A project exploring the possibility of launching a green hydrogen-fuelled autonomous submarine between Scotland and Northern Ireland has been named as a winner in the UK Government’s Clean Maritime Demonstration Competition.
Led by Oceanways Technologies, the modular submarines would be able to perform multiple marine missions, but the first target market will be to ship cargo with 0kg CO2 emissions within the UK and between its trade partners.
Named as one of 55 winners in the competition, the project could help cleanse the oceans of toxic pollution by collecting microplastics on its pilot route between Glasgow and Belfast.
The £23m government-funded competition will support the development of innovative technology to propel the government’s commitment to have zero emission ships operating commercially by 2025.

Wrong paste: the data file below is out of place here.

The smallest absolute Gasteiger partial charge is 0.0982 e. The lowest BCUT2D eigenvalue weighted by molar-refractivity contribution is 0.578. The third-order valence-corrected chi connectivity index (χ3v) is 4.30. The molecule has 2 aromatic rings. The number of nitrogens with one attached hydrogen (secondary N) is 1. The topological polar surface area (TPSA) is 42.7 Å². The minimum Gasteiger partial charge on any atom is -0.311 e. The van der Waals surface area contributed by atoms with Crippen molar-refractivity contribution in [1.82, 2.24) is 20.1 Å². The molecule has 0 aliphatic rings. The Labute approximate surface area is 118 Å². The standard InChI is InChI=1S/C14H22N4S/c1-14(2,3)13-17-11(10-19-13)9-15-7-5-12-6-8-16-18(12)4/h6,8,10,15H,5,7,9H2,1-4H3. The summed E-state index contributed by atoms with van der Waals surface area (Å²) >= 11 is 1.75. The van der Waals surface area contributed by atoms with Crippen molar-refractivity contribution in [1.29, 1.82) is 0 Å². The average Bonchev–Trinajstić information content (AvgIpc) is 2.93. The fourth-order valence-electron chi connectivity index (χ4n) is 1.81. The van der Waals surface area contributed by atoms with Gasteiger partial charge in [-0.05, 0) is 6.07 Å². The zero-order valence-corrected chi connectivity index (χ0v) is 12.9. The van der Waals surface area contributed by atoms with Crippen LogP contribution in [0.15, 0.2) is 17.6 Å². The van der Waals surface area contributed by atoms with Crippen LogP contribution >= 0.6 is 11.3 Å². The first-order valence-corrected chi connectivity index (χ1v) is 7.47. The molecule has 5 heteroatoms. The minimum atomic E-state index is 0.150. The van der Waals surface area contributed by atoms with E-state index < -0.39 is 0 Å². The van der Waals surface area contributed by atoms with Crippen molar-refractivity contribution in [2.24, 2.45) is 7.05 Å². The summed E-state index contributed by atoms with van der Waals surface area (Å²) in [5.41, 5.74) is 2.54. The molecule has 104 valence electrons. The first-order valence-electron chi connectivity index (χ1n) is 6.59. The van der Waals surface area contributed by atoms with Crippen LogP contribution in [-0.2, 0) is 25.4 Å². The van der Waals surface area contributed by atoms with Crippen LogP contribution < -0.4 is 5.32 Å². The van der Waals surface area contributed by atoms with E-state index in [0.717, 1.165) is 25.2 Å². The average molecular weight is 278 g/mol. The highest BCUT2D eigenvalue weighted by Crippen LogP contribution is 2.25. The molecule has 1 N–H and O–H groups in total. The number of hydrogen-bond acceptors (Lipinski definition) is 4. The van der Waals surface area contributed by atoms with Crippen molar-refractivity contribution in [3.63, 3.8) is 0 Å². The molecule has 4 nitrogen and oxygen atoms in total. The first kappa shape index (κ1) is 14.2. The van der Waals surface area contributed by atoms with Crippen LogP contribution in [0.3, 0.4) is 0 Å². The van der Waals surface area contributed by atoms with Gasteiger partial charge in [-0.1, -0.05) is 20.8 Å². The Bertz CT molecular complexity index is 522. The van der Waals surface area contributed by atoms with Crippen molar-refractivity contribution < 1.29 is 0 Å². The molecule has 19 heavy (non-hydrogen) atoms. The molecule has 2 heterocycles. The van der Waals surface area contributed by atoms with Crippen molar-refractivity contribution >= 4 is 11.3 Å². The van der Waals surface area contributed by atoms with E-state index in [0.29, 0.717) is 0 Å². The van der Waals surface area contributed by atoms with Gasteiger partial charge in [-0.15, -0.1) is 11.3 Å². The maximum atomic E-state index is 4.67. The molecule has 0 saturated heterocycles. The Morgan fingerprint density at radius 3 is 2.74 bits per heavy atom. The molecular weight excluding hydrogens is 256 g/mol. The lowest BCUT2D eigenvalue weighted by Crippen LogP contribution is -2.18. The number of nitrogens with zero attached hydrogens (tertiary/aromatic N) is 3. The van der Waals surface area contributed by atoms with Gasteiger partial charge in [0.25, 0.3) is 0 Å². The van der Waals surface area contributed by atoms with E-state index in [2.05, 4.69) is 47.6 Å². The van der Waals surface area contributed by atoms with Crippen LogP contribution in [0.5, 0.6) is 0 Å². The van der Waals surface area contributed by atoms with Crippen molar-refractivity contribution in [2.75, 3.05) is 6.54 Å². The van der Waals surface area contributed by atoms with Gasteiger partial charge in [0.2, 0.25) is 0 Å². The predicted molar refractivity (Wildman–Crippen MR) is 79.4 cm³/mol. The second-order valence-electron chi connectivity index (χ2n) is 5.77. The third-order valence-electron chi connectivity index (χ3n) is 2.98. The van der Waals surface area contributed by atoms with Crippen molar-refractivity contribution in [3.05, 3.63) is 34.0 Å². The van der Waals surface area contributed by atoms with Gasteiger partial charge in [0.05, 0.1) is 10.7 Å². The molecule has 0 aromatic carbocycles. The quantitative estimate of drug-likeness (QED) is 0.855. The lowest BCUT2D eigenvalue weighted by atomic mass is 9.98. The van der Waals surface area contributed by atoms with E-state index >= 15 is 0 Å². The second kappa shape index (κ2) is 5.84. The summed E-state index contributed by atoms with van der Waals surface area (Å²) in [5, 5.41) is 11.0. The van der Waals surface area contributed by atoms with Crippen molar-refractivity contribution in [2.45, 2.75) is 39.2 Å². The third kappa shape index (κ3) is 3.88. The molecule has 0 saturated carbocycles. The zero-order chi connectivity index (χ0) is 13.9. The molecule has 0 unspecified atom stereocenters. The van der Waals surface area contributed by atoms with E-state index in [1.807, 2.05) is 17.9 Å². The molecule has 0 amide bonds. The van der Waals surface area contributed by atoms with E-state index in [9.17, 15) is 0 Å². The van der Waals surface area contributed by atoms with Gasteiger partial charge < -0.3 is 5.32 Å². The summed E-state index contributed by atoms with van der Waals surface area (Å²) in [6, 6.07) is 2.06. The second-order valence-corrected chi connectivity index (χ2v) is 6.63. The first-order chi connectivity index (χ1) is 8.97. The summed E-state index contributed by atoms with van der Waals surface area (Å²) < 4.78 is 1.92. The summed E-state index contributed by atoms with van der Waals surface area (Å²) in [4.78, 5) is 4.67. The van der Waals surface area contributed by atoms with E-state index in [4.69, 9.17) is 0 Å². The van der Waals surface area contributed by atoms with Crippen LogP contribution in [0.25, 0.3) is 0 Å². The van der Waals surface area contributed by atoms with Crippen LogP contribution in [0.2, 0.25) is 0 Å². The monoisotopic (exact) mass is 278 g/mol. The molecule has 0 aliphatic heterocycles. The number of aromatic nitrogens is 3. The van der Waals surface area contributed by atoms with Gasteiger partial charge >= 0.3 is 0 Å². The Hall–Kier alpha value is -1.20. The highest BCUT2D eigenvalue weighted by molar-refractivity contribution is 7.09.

Another winner was clean-maritime start-up ACUA Ocean, which is looking into ultra-long endurance hydrogen-powered, uncrewed surface vessels.
Autonomous uncrewed surface vessels (USVs) have the potential to offer a scalable solution to manage and monitor maritime activities, ACUA Ocean says.
However, most USVs available on the market today have limited commercial viability due to low endurance or restricted payload capacities, making them unsuitable for true offshore operations.
To achieve extended ranges with high-power payloads, USVs currently rely on diesel generators with high CO2 emissions and require regular manned maintenance that limits their maximum achievable endurance.
To solve this challenge, ACUA Ocean has developed a hydrogen-powered USV (H-USV) for safety, security and environmental monitoring and management of offshore infrastructure, ports, and marine protected areas.
With an endurance of 70 days at five knots, and a peak speed of 20 knots, ACUA Ocean says its H-USV can track vessels and provide environmental data using a suite of onboard sensors, communicate using VHF and LRAD systems whilst recording HD and thermal video for use as evidence.
“Our H-USV can be manufactured at scale, reducing capital costs by 30%, allowing for cost-effective operations that are 50% cheaper than manned vessels throughout their lifespan,” ACUA Ocean said.